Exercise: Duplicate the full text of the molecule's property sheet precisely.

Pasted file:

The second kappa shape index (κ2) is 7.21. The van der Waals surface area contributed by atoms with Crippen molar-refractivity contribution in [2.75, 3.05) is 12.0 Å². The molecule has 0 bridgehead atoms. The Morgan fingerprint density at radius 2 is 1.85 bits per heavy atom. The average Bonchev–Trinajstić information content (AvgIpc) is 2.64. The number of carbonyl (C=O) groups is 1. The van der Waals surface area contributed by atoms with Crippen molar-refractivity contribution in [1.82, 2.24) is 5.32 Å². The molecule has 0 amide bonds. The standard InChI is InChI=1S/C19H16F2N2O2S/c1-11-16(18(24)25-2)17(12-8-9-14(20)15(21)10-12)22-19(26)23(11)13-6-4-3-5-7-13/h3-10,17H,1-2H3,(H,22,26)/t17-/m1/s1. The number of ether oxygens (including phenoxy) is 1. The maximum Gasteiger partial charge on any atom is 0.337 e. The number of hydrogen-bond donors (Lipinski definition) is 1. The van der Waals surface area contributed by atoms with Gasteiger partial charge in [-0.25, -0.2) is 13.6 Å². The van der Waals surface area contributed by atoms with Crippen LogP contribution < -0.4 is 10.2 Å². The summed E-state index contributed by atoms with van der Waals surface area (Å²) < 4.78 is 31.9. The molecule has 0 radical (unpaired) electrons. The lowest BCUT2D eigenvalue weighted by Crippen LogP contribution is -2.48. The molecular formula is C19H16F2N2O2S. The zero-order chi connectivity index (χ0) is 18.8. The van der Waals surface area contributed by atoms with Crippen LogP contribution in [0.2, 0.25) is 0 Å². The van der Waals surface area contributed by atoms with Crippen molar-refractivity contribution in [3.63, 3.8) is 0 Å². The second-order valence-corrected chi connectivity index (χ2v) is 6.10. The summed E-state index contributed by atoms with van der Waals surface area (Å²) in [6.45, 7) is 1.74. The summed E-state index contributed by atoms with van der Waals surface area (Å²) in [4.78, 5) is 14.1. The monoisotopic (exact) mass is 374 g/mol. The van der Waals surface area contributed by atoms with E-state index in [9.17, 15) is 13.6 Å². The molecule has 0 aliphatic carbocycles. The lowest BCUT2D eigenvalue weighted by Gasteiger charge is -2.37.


The second kappa shape index (κ2) is 7.21. The van der Waals surface area contributed by atoms with Crippen molar-refractivity contribution in [2.75, 3.05) is 12.0 Å². The molecule has 0 bridgehead atoms. The Morgan fingerprint density at radius 2 is 1.85 bits per heavy atom. The average Bonchev–Trinajstić information content (AvgIpc) is 2.64. The number of carbonyl (C=O) groups is 1. The van der Waals surface area contributed by atoms with Crippen molar-refractivity contribution in [1.82, 2.24) is 5.32 Å². The molecule has 0 amide bonds. The standard InChI is InChI=1S/C19H16F2N2O2S/c1-11-16(18(24)25-2)17(12-8-9-14(20)15(21)10-12)22-19(26)23(11)13-6-4-3-5-7-13/h3-10,17H,1-2H3,(H,22,26)/t17-/m1/s1. The number of ether oxygens (including phenoxy) is 1. The maximum Gasteiger partial charge on any atom is 0.337 e. The number of hydrogen-bond donors (Lipinski definition) is 1. The van der Waals surface area contributed by atoms with Gasteiger partial charge in [-0.25, -0.2) is 13.6 Å². The van der Waals surface area contributed by atoms with Crippen LogP contribution < -0.4 is 10.2 Å². The summed E-state index contributed by atoms with van der Waals surface area (Å²) < 4.78 is 31.9. The molecule has 0 radical (unpaired) electrons. The lowest BCUT2D eigenvalue weighted by Crippen LogP contribution is -2.48. The molecular formula is C19H16F2N2O2S. The zero-order chi connectivity index (χ0) is 18.8. The van der Waals surface area contributed by atoms with Crippen LogP contribution in [0.2, 0.25) is 0 Å². The van der Waals surface area contributed by atoms with Crippen molar-refractivity contribution in [3.63, 3.8) is 0 Å². The second-order valence-corrected chi connectivity index (χ2v) is 6.10. The summed E-state index contributed by atoms with van der Waals surface area (Å²) in [6.45, 7) is 1.74. The summed E-state index contributed by atoms with van der Waals surface area (Å²) in [4.78, 5) is 14.1. The monoisotopic (exact) mass is 374 g/mol. The van der Waals surface area contributed by atoms with E-state index in [9.17, 15) is 13.6 Å². The molecule has 0 aliphatic carbocycles. The lowest BCUT2D eigenvalue weighted by Gasteiger charge is -2.37.